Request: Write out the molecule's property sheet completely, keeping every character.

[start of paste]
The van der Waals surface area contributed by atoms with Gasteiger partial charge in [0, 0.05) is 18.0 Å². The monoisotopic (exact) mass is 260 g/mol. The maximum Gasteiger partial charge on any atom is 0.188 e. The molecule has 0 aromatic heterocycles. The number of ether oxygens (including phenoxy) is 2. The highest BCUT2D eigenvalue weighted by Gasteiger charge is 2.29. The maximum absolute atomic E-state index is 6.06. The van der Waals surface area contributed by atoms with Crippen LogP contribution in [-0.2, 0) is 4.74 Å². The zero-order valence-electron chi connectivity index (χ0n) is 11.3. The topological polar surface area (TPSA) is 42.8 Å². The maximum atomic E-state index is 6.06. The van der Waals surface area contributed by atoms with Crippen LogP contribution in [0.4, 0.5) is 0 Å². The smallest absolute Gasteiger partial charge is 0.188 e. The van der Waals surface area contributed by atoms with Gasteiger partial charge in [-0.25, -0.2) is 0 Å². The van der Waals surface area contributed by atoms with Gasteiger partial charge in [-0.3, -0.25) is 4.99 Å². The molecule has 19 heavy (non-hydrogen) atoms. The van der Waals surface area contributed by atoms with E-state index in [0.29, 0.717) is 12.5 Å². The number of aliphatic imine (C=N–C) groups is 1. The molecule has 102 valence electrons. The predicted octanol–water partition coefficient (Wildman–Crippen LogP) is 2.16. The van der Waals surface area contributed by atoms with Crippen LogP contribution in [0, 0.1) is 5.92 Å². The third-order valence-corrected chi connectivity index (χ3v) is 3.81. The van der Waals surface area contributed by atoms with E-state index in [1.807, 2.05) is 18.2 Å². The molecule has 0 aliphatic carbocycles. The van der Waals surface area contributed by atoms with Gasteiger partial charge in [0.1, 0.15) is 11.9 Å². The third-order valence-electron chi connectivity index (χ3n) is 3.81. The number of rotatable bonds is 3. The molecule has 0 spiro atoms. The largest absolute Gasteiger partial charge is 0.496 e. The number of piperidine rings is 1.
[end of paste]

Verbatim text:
The van der Waals surface area contributed by atoms with Gasteiger partial charge in [0, 0.05) is 18.0 Å². The monoisotopic (exact) mass is 260 g/mol. The maximum Gasteiger partial charge on any atom is 0.188 e. The molecule has 0 aromatic heterocycles. The number of ether oxygens (including phenoxy) is 2. The highest BCUT2D eigenvalue weighted by Gasteiger charge is 2.29. The maximum absolute atomic E-state index is 6.06. The van der Waals surface area contributed by atoms with Crippen LogP contribution in [-0.2, 0) is 4.74 Å². The zero-order valence-electron chi connectivity index (χ0n) is 11.3. The topological polar surface area (TPSA) is 42.8 Å². The maximum atomic E-state index is 6.06. The van der Waals surface area contributed by atoms with Crippen LogP contribution in [0.4, 0.5) is 0 Å². The smallest absolute Gasteiger partial charge is 0.188 e. The van der Waals surface area contributed by atoms with Gasteiger partial charge in [-0.25, -0.2) is 0 Å². The van der Waals surface area contributed by atoms with Gasteiger partial charge in [-0.3, -0.25) is 4.99 Å². The molecule has 19 heavy (non-hydrogen) atoms. The van der Waals surface area contributed by atoms with E-state index in [0.29, 0.717) is 12.5 Å². The number of aliphatic imine (C=N–C) groups is 1. The molecule has 102 valence electrons. The predicted octanol–water partition coefficient (Wildman–Crippen LogP) is 2.16. The van der Waals surface area contributed by atoms with Crippen LogP contribution in [0, 0.1) is 5.92 Å². The third-order valence-corrected chi connectivity index (χ3v) is 3.81. The van der Waals surface area contributed by atoms with E-state index in [1.807, 2.05) is 18.2 Å². The molecule has 0 aliphatic carbocycles. The van der Waals surface area contributed by atoms with Gasteiger partial charge in [0.1, 0.15) is 11.9 Å². The third-order valence-electron chi connectivity index (χ3n) is 3.81. The number of rotatable bonds is 3. The molecule has 0 spiro atoms. The largest absolute Gasteiger partial charge is 0.496 e. The number of piperidine rings is 1.